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The Brooklyn Bridge—perhaps one of the most iconic and photogenic bridges in NYC, was the location of a recent photo walk/safari hosted by the B&H Event Space. Comprised of seven different way points spread across the general area of the bridge, the event was swarmed by attendees all across the bridge—even on the cloudy day!
The day was cloudy, humid and it felt like it was going to rain any second, but the Brooklyn Bridge was actually very packed between 3-6pm. Lots of attendees showed up to the safari for some fun outside of the store.
Want to know why you can't see what's going on here? On the Manhattan side of the bridge was a model on a red Vespa. She was lit by Profoto gear, and everyone wanted to get a chance to photograph her.
We weren't kidding about that, the model was surrounded on all sides; and it was hard to get in to get a shot at times. In fact, the crowd was so huge that I remember looking down at the giant mass of people from the Instant Film station on the bridge.
Steve Salmieri was present on the Manhattan side of the bridge shooting large format images with a gigantic film camera (8x10). Attendees were both amazed and intimidated by just how large it was.
When you look into the ground glass, you see an inverted image (which probably instilled some nostalgia in lots of people.)
On the Brooklyn side of the bridge next to the pier, two B&H road marketers set up a tripod and HDSLR gear for attendees to play with. The attendees had lots of questions about the cameras, follow focuses, rigs, etc.
If you were on the Brooklyn side of the bridge, this was one of the starting points, but not the only one. Both Manhattan and Brooklyn had two different stations set up.
Rafael Fuchs, photographer and Digtial Photo Academy instructor, was also on the Brooklyn side doing a fashion shoot with a model and off-camera lighting. A Canon speedlite was fitted into a Lastolite softbox to give off wonderful soft lighting with the Brooklyn Bridge and sky in the background.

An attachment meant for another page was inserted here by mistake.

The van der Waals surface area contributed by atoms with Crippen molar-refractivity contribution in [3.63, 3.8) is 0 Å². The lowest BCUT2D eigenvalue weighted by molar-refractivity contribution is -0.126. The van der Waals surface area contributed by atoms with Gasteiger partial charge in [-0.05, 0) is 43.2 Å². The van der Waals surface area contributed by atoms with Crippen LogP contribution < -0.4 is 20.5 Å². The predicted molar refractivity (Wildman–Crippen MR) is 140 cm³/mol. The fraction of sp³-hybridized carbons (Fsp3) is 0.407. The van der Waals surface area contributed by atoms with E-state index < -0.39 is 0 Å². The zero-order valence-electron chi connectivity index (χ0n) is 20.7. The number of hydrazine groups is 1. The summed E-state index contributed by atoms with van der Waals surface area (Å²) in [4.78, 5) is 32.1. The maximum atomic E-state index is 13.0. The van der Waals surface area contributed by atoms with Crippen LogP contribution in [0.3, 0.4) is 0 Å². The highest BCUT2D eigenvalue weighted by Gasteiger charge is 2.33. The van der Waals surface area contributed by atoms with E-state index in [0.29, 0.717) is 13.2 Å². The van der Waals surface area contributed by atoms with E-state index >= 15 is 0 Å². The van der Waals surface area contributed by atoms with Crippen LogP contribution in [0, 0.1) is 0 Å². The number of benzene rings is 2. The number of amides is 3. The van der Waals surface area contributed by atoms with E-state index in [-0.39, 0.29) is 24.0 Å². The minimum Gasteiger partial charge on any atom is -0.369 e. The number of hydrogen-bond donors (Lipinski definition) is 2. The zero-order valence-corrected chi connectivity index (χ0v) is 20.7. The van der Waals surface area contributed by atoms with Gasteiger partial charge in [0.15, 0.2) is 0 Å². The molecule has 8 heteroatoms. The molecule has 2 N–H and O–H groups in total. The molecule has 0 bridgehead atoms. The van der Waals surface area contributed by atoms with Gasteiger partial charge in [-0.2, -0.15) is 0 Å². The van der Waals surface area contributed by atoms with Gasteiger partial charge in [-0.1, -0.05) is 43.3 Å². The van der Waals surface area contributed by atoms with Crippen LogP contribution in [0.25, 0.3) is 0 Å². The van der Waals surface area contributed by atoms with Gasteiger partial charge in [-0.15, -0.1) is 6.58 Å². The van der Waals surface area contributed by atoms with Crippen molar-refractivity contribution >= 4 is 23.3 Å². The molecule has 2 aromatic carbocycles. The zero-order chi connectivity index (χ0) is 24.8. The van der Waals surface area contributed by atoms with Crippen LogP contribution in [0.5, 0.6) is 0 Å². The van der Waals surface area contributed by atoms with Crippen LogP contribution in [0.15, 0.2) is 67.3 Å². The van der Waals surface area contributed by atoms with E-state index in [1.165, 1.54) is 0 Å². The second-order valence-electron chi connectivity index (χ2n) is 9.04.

Back on the bridge though, people were lined up at the various stations. One that drew a lot of attention was the setup with the Canon 1D Mk IV and 400mm F/2.8 with the 1.4x converter attached. Holding the goliath combo was a Gitzo tripod and CB gimbal mount. Attendees were encouraged to put their CF and SD cards in to take photos with the camera.
Some attendees couldn't wait either.
People waited patiently to get their turn with the camera and lens; and a B&H rep was available to answer any questions they had. They were conveniently located right next to an old Italian ice cream station, so even more people stopped by out of curiosity.
Then, there were some stations with huge crowds of people due to their location. One of these stations was the EyeSee360 area: which allowed people with cameras, camcorders and iPhones to shoot panoramic videos and photos very easily.
At the Fujifilm Instax, people had so much fun with the different cameras and films. Fine art photographer Mindy Veissid was also present to lend a helping hand (and pair of eyes.) She helped to shed light on her techniques for, "intuitive photography."
Of course, everyone got to keep their photos.
People tried different techniques to get interesting angles as well: such as hopping onto a ledge.
There were also attendees that came to us to ask for help with their camera. For example, the woman pictured kneeling down stopped me and wanted to know how to capture a better image with details in the bridge and the sky.
Did you attend the event? If you did, show us your photos on the Brooklyn Bridge Flickr Group.